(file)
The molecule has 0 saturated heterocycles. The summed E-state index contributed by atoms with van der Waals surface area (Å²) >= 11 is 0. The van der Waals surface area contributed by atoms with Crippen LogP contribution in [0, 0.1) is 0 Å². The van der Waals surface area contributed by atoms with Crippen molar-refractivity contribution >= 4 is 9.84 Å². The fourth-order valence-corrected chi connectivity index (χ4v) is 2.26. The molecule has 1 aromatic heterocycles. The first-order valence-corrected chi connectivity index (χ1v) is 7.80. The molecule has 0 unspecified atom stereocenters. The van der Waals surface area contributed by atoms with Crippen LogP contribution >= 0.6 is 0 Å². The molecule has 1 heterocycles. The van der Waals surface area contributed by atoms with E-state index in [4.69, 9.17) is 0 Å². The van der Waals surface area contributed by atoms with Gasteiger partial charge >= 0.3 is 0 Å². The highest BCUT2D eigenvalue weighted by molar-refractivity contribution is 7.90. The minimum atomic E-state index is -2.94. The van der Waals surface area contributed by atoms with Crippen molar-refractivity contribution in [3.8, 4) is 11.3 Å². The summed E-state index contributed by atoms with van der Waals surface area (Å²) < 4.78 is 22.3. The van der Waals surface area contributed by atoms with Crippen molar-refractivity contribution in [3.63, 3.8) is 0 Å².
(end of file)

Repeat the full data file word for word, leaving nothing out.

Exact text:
The molecule has 0 saturated heterocycles. The summed E-state index contributed by atoms with van der Waals surface area (Å²) >= 11 is 0. The van der Waals surface area contributed by atoms with Crippen LogP contribution in [0, 0.1) is 0 Å². The van der Waals surface area contributed by atoms with Crippen molar-refractivity contribution >= 4 is 9.84 Å². The fourth-order valence-corrected chi connectivity index (χ4v) is 2.26. The molecule has 1 aromatic heterocycles. The first-order valence-corrected chi connectivity index (χ1v) is 7.80. The molecule has 0 unspecified atom stereocenters. The van der Waals surface area contributed by atoms with Crippen LogP contribution >= 0.6 is 0 Å². The molecule has 1 heterocycles. The van der Waals surface area contributed by atoms with E-state index in [4.69, 9.17) is 0 Å². The van der Waals surface area contributed by atoms with Gasteiger partial charge >= 0.3 is 0 Å². The highest BCUT2D eigenvalue weighted by molar-refractivity contribution is 7.90. The minimum atomic E-state index is -2.94. The van der Waals surface area contributed by atoms with Crippen molar-refractivity contribution in [3.8, 4) is 11.3 Å². The summed E-state index contributed by atoms with van der Waals surface area (Å²) < 4.78 is 22.3. The van der Waals surface area contributed by atoms with Crippen molar-refractivity contribution in [3.63, 3.8) is 0 Å².